Like most sysadmins, I have a boss who likes tight deadlines.
On wednesday I had to put the servers in to the co-location. The firewall would be delivered on the co-location, so I didn’t have the time or oppurtinuty to play around with it.
I just want to make some remarks and give some advice. For a complete initial setup,well, you’re basically on your own. Nobody exposes his or her complete setup scenario, neither do I.

I never had touched a PIX before,So I was a complete newbie on PIX’es.

Do your homework.
I repeat
Do your homework.

Available from cisco.com are the PIX configuration guide and the PIX 6.3 command reference. Download them.
Decide your main configuration scenario. You basically have two options: PDM or CLI.
However, the Pix Device Manager is known to have some bugs end deliver buggy code. By entering the commands on the CLI you are forced to understand what you enter, instead of doing clickerdeclickerdie.
What I did was basically read through the config guide, and looked up every command I encountered in the command reference.
Along with reading I took notes, and was basically writing up my initial configuration. I printed this out (hardcopy rules when going to a unknown location) and took it with me to the co-location.

On the location, unpack the PIX from the box.

Flip it over and write down the serial number.

Go over to cisco.com and apply for a free 3DES certificate.

Out of the box, only the inside interface is enabled. Also the dhcp server is enabled, so if you hook up your laptop and do a dhcp request you’ll get an ip from the PIX. Note however, with this IP you can’t telnet or ssh to the PIX, only PDM is allowed. So if you want to configure by CLI you should use the console port for the initial setup.

Figure out how to connect to your PIX by console. I used the console server of the co-lo provider.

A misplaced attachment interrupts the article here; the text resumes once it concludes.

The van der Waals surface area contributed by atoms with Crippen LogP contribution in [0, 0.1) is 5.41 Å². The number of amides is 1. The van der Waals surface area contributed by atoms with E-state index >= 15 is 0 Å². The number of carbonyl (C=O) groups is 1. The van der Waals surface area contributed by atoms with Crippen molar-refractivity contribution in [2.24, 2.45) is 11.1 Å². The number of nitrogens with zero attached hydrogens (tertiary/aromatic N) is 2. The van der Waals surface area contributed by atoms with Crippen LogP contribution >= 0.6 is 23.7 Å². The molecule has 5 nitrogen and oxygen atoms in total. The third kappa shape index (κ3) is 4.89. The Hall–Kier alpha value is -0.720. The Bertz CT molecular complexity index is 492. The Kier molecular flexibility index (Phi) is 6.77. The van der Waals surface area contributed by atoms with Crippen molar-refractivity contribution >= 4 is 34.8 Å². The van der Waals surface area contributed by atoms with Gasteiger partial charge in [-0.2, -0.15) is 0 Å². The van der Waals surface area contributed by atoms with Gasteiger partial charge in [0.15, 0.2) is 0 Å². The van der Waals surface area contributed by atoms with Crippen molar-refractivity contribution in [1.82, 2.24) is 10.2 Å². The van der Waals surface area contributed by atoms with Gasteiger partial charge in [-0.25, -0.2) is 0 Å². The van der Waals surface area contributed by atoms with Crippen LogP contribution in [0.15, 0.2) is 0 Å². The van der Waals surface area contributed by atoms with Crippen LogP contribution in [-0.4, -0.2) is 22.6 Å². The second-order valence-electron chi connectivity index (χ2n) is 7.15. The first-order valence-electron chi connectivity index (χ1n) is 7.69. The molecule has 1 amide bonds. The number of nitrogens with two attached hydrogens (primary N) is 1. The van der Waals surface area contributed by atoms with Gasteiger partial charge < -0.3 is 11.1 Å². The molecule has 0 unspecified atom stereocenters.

If you connect to the pix, you should see:

pix>

On this prompt, you can only perform a limited set of commands. You want to gain more privileges by entering:
enable
This gives you the priviliged prompt:
pix#
Now you can enter the configure mode with:
configure terminal

Here you will do all your hacking.
FIRST OF ALL: Change the default passwords. both.
by: <br /> passwd -password- // for console and telnet login<br /> passwd enable -password- // for priviliged mode<br />

I started by viewing the default configuration with write terminal and copied this to my ibook.

Give your pix a hostname.
Configure the network interfaces.
Note that you can’t give the inside inteface another name, and you can’t change the security level of the outside interface.
Bring the ethernet interfaces up, make an access list which allows ICMP and try to ping.
It should work.

Now enter the new license key which you should recieved from cisco by email, this enables the 3DES license. Enter the domain name, enable SSH from certain ip’s and try to login by ssh.

If this works, you half way through. Be very carefull with static and globals, en don’t forget to log.
<br /> logging buffered debugging<br /> logging on<br /> show logging<br />
will help you a lot.